254 In 1878, the year which saw the passage of several of the statutes relating to married women's separate property, a law255 was passed which gave any citi. zen of the state "who is twenty-one years of age and has resided in the district thirty days immediately preceding the meeting and who has property in the district upon which he or she pays a tax” the right to vote at a school meeting. In 1889 this was amended by including with the taxpayers “any person who has children of school age to educate 1256 in districts having less than 1000 inhabitants. But in 1891 the original regulation of allowing only taxpayers was restored in a district of the first class, at that time one having a school population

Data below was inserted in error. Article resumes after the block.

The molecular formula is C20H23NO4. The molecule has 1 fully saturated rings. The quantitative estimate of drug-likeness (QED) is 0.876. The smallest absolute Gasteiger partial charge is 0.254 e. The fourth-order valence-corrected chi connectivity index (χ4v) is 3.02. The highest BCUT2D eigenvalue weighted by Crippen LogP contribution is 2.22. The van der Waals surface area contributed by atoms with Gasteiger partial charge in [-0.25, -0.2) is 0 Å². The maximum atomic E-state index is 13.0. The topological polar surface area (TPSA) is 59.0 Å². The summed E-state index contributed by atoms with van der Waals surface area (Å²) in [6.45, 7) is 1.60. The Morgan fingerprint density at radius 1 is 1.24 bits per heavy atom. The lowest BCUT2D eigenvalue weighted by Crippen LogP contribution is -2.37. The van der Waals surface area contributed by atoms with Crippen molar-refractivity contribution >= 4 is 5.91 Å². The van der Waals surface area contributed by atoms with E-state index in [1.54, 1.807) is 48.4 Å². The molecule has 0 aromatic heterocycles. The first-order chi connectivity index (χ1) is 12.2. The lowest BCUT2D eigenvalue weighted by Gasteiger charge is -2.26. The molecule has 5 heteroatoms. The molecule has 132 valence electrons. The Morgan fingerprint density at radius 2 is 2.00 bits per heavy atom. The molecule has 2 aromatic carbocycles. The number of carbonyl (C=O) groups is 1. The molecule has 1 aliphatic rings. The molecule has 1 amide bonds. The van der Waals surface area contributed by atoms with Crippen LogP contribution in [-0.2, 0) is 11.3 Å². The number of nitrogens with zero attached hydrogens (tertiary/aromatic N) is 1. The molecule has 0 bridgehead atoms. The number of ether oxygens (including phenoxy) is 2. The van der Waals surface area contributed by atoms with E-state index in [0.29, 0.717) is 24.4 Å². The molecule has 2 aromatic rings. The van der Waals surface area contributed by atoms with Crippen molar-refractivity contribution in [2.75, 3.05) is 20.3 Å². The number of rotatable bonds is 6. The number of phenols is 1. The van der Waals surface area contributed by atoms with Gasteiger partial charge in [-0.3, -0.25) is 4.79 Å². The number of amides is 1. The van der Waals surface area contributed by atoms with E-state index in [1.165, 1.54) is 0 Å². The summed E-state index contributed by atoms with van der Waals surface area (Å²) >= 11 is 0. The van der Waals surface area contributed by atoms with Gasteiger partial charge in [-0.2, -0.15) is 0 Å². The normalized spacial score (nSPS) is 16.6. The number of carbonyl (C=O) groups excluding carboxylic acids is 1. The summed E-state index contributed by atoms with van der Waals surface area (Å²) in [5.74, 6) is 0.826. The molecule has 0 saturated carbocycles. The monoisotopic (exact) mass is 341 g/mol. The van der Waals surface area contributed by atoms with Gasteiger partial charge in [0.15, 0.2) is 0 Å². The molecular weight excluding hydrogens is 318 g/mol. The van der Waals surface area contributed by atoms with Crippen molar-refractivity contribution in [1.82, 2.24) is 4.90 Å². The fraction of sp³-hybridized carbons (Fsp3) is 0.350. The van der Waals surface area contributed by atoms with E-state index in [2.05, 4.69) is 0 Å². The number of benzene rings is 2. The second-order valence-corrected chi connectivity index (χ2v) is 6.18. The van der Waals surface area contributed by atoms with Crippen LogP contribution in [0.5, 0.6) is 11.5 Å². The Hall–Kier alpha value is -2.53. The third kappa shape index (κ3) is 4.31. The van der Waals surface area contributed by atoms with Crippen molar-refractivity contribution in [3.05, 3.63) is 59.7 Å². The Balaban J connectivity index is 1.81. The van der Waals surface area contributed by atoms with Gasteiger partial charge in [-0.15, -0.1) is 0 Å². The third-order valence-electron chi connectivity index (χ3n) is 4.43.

of 1000 or more.257 In 1901 an act to "further provide for the establishment of a uniform and general system of public schools”, repealed some and amended other acts of former years.

.258 The qualifications of legal voters determined then are the law today. These are that a voter must be a citizen of the state, must have attained age

of twenty-one years, have resided in the district thirty days immediately preceding the meeting or election, and have taxable property in the district, (which may be taxable stock, shares or ownership in any corporation, firm or partnership in the district) but the property qualification is not necessary to vote for school directors and clerks. Furthermore in districts of the third class (having a school population of 200 or less) any head of a family having children of school age may vote, without property qualifications.250